Chicago Park District Facing Lifeguard Shortage as Superintendent Hopes to Have 300 Lifeguards to Open ‘Ample’ Number of Pools

Tuesday is the first official day of summer and temperatures are expected to reach 100 degrees.

One favorite way to escape the sweltering heat is to head to one of the city’s Chicago Park District pools.

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Normally opened around June 24, the facilities will remain shuttered as a lifeguard shortage has left pools closed until at least July 5.

In an effort to attract more job candidates, the Chicago Park District is offering new lifeguards a $600 signing bonus and has lifted the city residency requirement. Additionally, $500 bonuses are being offered to Park District employees who refer someone who becomes a lifeguard.  

Park District Superintendent Rosa Escareño joined “Chicago Tonight” to discuss the ongoing shortage and acknowledged that some neighborhood pools may not be able to open at all if the Park District can’t fill some 300 lifeguard positions.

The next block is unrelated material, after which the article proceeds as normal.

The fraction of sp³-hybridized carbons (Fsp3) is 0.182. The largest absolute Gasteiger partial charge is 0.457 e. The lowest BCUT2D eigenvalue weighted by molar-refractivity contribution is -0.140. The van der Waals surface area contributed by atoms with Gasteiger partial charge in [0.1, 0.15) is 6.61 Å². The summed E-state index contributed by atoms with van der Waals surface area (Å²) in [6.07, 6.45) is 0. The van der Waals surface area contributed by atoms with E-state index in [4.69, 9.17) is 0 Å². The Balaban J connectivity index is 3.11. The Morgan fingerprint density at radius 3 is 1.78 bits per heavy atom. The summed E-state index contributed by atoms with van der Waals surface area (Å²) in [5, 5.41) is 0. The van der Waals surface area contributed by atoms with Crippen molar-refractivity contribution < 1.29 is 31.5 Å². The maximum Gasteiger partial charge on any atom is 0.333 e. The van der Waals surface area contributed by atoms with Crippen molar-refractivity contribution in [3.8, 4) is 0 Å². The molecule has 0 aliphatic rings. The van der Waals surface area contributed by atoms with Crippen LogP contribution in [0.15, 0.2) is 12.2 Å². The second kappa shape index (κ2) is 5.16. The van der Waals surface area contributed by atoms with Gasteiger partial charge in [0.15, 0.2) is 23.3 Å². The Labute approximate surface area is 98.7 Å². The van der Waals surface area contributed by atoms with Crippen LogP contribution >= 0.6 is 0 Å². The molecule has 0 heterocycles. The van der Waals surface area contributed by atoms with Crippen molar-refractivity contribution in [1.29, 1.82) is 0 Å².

Escareño said the Park District hopes to hire around 300 lifeguards, a number that would allow an “ample” amount of the city’s pools to reopen. She declined to specify exactly how many pools the district considers an “ample” amount.

“If we cannot recruit at least 300, the number of pools will probably be a very low number,” she said.

Escareño pointed to competition for young workers as one reason for the lifeguard shortage.

“Not only are we competing with other industries, but we’re competing with private pool operators,” she said.

Escareño also said COVID-19 disruptions lowered the usual 200 to 300 high school students entering the Park District’s summer lifeguard feeder program.

“We are not giving up. We’re hoping for the best,” said Escareño.

When asked if the sexual assault allegations that led to the resignation of several Park District officials over the last year had an impact on the Park District’s ability to recruit teens, Escareño said she is working hard to build a culture of respect.

“We put a lot in place to ensure our agency is leading a culture of respect, a culture where reporting these kinds of issues are taken very seriously … We are a very transparent agency, we are putting a lot of additional supervisory efforts into all of our programs, specifically our aquatics program,” she said.

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